From the August 2018 Desktop News | Dr. Catherine M. Roach, a professor of gender and cultural studies in New College, recently received a Fulbright award to teach and consult about curriculum at Aristotle University of Thessaloniki in Greece.
The award was received as a part of her five-year appointment to the Fulbright Specialist Roster, for which she was selected in 2016. The roster consists of a select group of faculty and professionals who are activated and placed, on a case by case basis, on needed consultation projects around the world.
Roach was selected to work in Greece for two weeks during the summer, participating in the University of Thessaloniki’s fourth annual summer school titled “Discussing Gender: Confrontations and Challenges.”
“Thirty-five students and a handful of visitors participated in this summer school,” Roach wrote in her report to the Fulbright Board. “I prepared lesson plans, gave lectures, led discussion sessions, planned and carried out a hands-on ‘cut-up’ workshop, contributed to the course e-learning platform, evaluated completed student assignments, and worked closely with a School of English Ph.D. student as my co-instructor.”
The summer school was attended by university students as well as local secondary education teachers interested in professional development. While two of the other professors on the project taught about gender in relation to graphic novels and drag, Roach focused her course on romantic narratives.
“We analyzed how the narrative of ‘find your one true love,’ plays out in American culture,” Roach said. “It is a ubiquitous cultural storyline that you see everywhere in movies, advertising, in the wedding industry, and even in people’s lived experiences. We chase romance even when it’s not in our best interest. There is cultural pressure to adhere to the storyline and meld to the way that storyline shapes our notions of gender.”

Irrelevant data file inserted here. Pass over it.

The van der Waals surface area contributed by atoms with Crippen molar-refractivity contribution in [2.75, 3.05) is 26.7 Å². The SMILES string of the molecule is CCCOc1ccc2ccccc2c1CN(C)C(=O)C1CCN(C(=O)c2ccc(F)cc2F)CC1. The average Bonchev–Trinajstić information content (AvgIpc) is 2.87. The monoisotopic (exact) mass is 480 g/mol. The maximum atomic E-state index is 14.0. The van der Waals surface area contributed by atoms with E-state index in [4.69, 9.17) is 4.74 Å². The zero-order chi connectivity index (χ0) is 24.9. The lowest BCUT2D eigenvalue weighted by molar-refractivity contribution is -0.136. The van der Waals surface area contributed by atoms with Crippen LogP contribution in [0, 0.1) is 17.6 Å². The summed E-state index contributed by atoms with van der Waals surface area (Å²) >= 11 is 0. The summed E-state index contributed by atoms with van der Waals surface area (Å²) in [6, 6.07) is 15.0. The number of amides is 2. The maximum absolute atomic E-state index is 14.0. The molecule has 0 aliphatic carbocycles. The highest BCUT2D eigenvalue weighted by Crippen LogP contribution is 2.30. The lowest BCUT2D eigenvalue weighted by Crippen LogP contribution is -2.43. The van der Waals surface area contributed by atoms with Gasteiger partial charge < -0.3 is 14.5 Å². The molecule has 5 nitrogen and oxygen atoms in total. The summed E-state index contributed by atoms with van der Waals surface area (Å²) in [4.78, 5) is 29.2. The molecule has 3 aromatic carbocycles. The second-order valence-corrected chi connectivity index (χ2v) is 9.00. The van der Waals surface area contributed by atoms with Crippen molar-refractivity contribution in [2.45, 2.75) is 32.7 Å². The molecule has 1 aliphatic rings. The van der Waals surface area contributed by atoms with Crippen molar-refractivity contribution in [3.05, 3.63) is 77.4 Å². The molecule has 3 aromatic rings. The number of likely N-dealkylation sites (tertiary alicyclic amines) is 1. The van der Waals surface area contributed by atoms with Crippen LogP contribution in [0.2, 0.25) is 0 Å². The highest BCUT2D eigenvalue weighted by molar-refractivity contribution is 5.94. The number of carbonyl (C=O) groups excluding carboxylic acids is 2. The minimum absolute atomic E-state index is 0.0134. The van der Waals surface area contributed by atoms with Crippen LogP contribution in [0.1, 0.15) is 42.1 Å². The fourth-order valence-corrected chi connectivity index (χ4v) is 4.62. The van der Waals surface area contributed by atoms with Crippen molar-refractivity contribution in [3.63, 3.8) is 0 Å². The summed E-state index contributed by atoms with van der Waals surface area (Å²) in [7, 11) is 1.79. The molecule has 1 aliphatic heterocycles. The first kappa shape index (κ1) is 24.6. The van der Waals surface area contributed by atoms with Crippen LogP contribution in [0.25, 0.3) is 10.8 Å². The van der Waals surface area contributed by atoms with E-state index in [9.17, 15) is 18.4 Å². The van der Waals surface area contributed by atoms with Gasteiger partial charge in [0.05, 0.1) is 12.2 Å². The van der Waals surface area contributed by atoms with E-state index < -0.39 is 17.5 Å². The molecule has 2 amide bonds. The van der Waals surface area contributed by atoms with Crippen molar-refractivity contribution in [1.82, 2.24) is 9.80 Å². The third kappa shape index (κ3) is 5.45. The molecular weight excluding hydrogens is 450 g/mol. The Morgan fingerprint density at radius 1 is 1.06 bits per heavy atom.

For the course, the students studied Roach’s recently published Happily Ever After, which explores why the romance genre is so compelling to readers and what the study of the romance novel can offer in reference to happiness, love, and sex in American culture. The class also used Indigo, an African American romance novel about the Underground Railroad by Beverly Jenkins, as a case study.
“The students were extremely engaged and eager to learn,” Roach said. “And I was able to meet some wonderful colleagues doing great work in American studies.”
As a result of her trip, Roach has conceived of a potential conference and eventual edited book collection analyzing themes of religion in television and film. The conference is slated to take place in May 2019, and is a collaboration with UA’s Dr. Ted Trost and Aristotle University’s Dr. Betty Kaklamanidou, a film studies professor in Greece.
The University of Alabama’s College of Arts and Sciences has a long-running collaboration and partnership with Aristotle University of Thessaloniki called the Greece Initiative. Through the Greece Initiative, the College of Arts and Sciences is working to move beyond brief study abroad trips and develop a formal, cross-disciplinary collaborative relationship with Aristotle University in Thessaloniki, one of Greece’s major research universities in Greece’s second largest city.